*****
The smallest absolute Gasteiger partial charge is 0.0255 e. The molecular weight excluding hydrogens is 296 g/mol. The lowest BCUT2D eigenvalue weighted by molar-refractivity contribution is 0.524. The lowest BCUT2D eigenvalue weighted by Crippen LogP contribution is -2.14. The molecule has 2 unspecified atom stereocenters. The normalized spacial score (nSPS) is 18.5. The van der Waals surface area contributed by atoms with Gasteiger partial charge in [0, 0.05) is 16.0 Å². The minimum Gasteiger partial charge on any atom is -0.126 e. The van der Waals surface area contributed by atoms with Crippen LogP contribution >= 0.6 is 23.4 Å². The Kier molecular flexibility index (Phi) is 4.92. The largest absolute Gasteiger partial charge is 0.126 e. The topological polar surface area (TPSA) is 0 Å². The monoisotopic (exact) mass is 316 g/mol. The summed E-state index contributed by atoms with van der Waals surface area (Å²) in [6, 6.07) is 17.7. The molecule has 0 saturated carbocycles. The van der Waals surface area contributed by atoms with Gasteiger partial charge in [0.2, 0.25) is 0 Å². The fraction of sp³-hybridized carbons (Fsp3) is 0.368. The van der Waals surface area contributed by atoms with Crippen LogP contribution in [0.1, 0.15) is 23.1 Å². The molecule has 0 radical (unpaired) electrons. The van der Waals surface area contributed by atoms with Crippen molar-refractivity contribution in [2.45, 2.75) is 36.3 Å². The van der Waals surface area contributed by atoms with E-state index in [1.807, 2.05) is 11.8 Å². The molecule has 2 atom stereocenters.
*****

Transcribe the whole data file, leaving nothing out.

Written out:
The smallest absolute Gasteiger partial charge is 0.0255 e. The molecular weight excluding hydrogens is 296 g/mol. The lowest BCUT2D eigenvalue weighted by molar-refractivity contribution is 0.524. The lowest BCUT2D eigenvalue weighted by Crippen LogP contribution is -2.14. The molecule has 2 unspecified atom stereocenters. The normalized spacial score (nSPS) is 18.5. The van der Waals surface area contributed by atoms with Gasteiger partial charge in [0, 0.05) is 16.0 Å². The minimum Gasteiger partial charge on any atom is -0.126 e. The van der Waals surface area contributed by atoms with Crippen LogP contribution >= 0.6 is 23.4 Å². The Kier molecular flexibility index (Phi) is 4.92. The largest absolute Gasteiger partial charge is 0.126 e. The topological polar surface area (TPSA) is 0 Å². The monoisotopic (exact) mass is 316 g/mol. The summed E-state index contributed by atoms with van der Waals surface area (Å²) in [6, 6.07) is 17.7. The molecule has 0 saturated carbocycles. The van der Waals surface area contributed by atoms with Gasteiger partial charge in [0.2, 0.25) is 0 Å². The fraction of sp³-hybridized carbons (Fsp3) is 0.368. The van der Waals surface area contributed by atoms with Crippen LogP contribution in [0.1, 0.15) is 23.1 Å². The molecule has 0 radical (unpaired) electrons. The van der Waals surface area contributed by atoms with Crippen molar-refractivity contribution in [2.45, 2.75) is 36.3 Å². The van der Waals surface area contributed by atoms with E-state index in [1.807, 2.05) is 11.8 Å². The molecule has 2 atom stereocenters.